ONE thing I've noticed in my brief tenure as a movie reviewer is that people are often more blown away by the movies you haven't seen, as opposed to the movies you have seen.
This is best exemplified by the following conversation, which I seem to have had dozens of times with various acquaintances:
Aw man, I watched (insert movie here) again the other night. Damn that movie rocks the shit, don't you think?
Ah... I haven't seen it.
What? What the f***? You haven't seen (insert movie here)? It's f***ing awesome! Damn it, man - you call yourself a movie reviewer and you haven't seen (insert movie here)? You suck!
Firstly, I should really stop hanging out with these people.
Secondly, it doesn't matter that I could name maybe 50 great movies that they haven't seen. All that matters is that I suck because I haven't seen (insert movie here).
Anyway, the number one movie that fills that (insert movie here) gap is Bad Boys, Michael Bay's explosive-tastic buddy-cop-apalooza from 1995. Apparently this is the film that ALL movie reviewers have to have seen. Screw Orson Welle's Citizen Kane, bugger Fritz Lang's M, and f*** Francis Ford Coppola's The Godfather - if you wanna be a film reviewer, Michael Bay's Bad Boys is compulsory viewing. Take note, prospective movie critics.
But enough is enough. A few weekends back, I decided to put an end to these shenanigans and actually watch Bad Boys.
And you know what? It sucks.
For those who haven't seen Bad Boys but would like to avoid being told they suck without having to actually watch it, here's the low-down.
Bad Boys is the movie that convinced the world, rightfully, that Will Smith had the stuff to be an A-lister. It's also the film that duped the world into thinking Martin Lawrence was anything other than really f***ing annoying. I was led to believe he was going to be funny in this film. No - he's just really f***ing annoying.
Much of the film hinges on the to-and-fro between Smith's suave cop and Lawrence's annoying cop, but I didn't buy the chemistry. A lot of the film also hinges on Michael Bay's ability to blow shit up (to use the technical term). This is all well and good, but if you're going to edit an action scene, how about you give us a bit of flow, a bit of a sense of what's actually happening, a bit of an idea as to where the 'bad boys' and 'bad guys' are in relation to each other... I dunno... something, anything, other than just blowing shit up and lots of squibs going off.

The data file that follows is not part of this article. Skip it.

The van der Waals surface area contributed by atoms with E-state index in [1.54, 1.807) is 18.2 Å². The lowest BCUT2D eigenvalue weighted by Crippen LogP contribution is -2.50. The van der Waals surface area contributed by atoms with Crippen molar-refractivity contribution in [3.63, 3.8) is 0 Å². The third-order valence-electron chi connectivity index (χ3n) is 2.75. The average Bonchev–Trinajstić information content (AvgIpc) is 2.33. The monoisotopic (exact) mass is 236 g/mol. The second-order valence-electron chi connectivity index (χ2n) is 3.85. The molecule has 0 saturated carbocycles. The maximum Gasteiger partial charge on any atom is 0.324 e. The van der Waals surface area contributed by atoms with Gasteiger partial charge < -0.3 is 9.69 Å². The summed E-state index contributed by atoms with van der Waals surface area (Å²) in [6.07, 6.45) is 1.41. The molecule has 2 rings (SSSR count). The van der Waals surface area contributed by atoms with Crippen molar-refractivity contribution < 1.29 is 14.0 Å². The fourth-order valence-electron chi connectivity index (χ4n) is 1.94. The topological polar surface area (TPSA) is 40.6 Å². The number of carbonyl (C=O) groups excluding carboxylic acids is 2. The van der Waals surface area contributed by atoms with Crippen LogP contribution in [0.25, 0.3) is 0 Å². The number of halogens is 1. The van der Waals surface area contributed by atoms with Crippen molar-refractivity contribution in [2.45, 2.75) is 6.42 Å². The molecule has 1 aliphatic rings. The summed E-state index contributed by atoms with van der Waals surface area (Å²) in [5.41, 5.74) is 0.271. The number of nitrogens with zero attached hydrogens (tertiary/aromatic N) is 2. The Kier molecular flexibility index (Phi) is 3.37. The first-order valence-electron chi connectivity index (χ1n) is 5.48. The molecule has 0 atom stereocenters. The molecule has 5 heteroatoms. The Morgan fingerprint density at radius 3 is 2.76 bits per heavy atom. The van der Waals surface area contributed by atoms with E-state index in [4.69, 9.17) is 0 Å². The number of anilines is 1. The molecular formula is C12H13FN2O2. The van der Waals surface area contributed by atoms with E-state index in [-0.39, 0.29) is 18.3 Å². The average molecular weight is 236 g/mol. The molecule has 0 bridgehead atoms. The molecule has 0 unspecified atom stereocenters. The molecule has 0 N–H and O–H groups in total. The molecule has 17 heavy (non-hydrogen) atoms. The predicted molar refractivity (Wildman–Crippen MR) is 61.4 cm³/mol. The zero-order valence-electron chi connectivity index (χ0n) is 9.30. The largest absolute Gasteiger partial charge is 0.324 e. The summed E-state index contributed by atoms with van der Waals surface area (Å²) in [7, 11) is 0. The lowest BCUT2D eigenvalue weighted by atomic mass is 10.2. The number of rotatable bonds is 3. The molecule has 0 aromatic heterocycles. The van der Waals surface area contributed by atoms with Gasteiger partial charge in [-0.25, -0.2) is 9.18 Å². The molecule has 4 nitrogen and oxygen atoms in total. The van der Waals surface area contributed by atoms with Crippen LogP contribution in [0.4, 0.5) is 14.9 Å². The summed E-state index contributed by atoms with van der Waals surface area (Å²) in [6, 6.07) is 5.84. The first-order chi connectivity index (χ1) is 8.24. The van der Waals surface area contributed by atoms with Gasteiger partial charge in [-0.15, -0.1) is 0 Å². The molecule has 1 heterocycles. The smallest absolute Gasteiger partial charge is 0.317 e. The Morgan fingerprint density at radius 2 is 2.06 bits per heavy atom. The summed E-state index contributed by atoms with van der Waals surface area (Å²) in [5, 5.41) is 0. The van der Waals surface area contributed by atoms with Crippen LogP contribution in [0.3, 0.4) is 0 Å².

Not only that, but the script is bad. How bad? Here's an example that comes from the end of the film, when Martin suddenly appears in Mike's car to rescue him from a gun fight and lots of explosions at the very last second before there's one more really really big explosion (and I'm going from memory here because this isn't in the final scripts published on the web, which makes it worse because that means Bay actually added it in because he thought it would be better):
Mike (to Martin)
I can't believe you left me in the middle of a gun fight to go and get my car. What the hell were you thinking?
Shut up and let him drive.
Right. It makes no sense what-so-ever - so much so that it bears mentioning by a character - so we'll just scoot over it then, shall we? I was wondering exactly the same thing Mike was wondering. But no, the audience doesn't get an answer. That would be too much to ask.
The script also appears to have been written by someone who has no idea about basic police procedure. The scene where the 'bad boys' stumble upon a dead body is a great example.
One of my friends admitted that although he still digs Bad Boys, it hasn't aged that well, which makes it a little mystifying as to why my acquaintances rave about this compared to other older buddy cop films which have actually held up well, particularly Lethal Weapon (except Mel Gibson's hair) and Beverly Hills Cop (except for some of the gay jokes).
One final point: Bad Boys is something of a landmark as it contains a scene that quite possibly sums up Bay's entire career. It takes place during the opening heist, which is admittedly pretty cool. The villains come across a padlock that stands between them and a large amount of heroin, and rather than just cut the padlock with a pair of boltcutters, they freeze it with liquid nitrogen... then smash it with a pair of boltcutters. Huh? But that's Bay right there - why do something simply and effectively that actually makes sense when you can do it expensively, nonsensically and in a way that's completely OTT?